|Major Groups > Gilled Mushrooms > Dark-Spored > Cortinarius > Cortinarius armillatus|
[Basidiomycetes > Agaricales > Cortinariaceae > Cortinarius ... ]
by Michael Kuo
This impressive Cortinarius is mycorrhizal with birch, and is a common late summer and fall mushroom in northern forests where birch appears. Its stem has a swollen base, its dry cap is yellow-brown to reddish brown, and its gills are dirty yellowish to pale cinnamon before maturity. The most distinctive feature of Cortinarius armillatus, however, is the series of two to four bright, orange-red "bracelets" encircling the stem.
A recent investigation of about 1,000 armillatus-like specimens from northern Europe (Niskanen and collaborators, 2011) found support for six separate species, three of which are known to occur in North America: Cortinarius armillatus, Cortinarius luteo-ornatus, and Cortinarius paragaudis. Among these, Cortinarius armillatus is distinct by virtue of its bright orange-red (as opposed to pinkish or wine red) bracelets; its comparatively long, ellipsoid, thick-walled spores; and its exclusive association with birch, rather than conifers. That last item, however, can be very tricky to assess in northern forests, which are often "mixed."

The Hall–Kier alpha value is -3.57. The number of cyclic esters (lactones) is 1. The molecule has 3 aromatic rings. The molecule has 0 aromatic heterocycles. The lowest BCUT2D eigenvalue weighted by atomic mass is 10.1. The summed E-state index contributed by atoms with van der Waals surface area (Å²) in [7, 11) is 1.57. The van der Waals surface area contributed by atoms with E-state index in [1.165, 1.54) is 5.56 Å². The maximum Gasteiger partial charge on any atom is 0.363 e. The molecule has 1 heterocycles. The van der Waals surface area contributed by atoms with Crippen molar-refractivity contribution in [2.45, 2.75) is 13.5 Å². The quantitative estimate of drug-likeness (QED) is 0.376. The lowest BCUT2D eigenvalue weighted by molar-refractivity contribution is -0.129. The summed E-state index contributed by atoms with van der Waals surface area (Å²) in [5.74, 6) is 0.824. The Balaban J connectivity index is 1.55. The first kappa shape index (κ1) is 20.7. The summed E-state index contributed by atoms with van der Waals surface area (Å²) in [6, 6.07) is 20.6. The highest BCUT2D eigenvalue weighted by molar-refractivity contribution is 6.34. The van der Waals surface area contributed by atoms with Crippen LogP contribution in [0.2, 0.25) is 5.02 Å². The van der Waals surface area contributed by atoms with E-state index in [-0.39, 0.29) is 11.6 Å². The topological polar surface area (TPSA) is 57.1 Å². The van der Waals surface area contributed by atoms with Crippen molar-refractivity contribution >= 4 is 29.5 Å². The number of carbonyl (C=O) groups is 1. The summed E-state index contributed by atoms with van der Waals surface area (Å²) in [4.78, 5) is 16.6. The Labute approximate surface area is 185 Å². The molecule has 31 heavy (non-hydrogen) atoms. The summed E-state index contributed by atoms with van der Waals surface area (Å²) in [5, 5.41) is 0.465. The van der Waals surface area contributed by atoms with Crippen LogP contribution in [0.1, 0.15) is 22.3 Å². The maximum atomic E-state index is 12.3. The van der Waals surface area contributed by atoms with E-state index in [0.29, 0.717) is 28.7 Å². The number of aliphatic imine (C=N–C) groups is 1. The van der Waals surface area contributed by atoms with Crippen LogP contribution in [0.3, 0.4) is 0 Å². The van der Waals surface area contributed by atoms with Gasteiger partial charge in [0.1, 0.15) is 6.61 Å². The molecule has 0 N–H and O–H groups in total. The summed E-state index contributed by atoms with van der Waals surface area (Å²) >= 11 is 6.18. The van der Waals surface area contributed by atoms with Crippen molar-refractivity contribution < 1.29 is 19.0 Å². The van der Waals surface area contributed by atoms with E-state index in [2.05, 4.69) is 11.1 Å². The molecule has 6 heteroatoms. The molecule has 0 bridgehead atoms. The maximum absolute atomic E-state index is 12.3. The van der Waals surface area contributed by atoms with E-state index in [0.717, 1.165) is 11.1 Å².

Ecology: Mycorrhizal with birch; growing alone, scattered, or gregariously; summer and fall; widely distributed in northern North America.
Cap: 5-15 cm; convex or bell-shaped, becoming broadly convex, broadly bell-shaped, or nearly flat; dry; bald, finely hairy, or very finely scaly over the center at maturity; yellow-brown to reddish brown, often with a deeper, brick red center; sometimes fading to dull tan.
Gills: Attached to the stem; close or nearly distant; pale dirty yellowish to pale cinnamon at first, becoming rusty brown with maturity; covered by a whitish cortina when young.
Stem: 7-15 cm long; up to 2.5 cm thick; swollen at the base; dry; bald or finely silky; whitish to pale brownish; encircled by 2-4 orange-red, concentric bands; with a rusty ring zone above the bands; basal mycelium whitish.
Flesh: Whitish to pale brownish.
Odor: Not distinctive, or radishlike.
Chemical Reactions: KOH on black on cap surface; purple on orange areas of the stem.
Spore Print: Rusty brown.
Microscopic Features: Spores 9-12 x 5-7 µ; ellipsoid; finely warty; moderately to strongly dextrinoid; with thick (about .75 µ) walls. Cheilo- and pleurocystidia absent. Pileipellis a cutis.
REFERENCES: Fries, 1838. (Fries, 1818; Fries, 1821; Saccardo, 1887; Kauffman, 1918; Kauffman, 1932; Smith, 1975; Smith, Smith & Weber, 1979; Arora, 1986; Phillips, 1991/2005; Lincoff, 1992; Barron, 1999; Roody, 2003; McNeil, 2006; Miller & Miller, 2006; Niskanen et al., 2011.) Herb. Kuo 09039503, 09110507.
This site contains no information about the edibility or toxicity of mushrooms.
Cite this page as:
Kuo, M. (2011, December). Cortinarius armillatus. Retrieved from the MushroomExpert.Com Web site: http://www.mushroomexpert.com/cortinarius_armillatus.html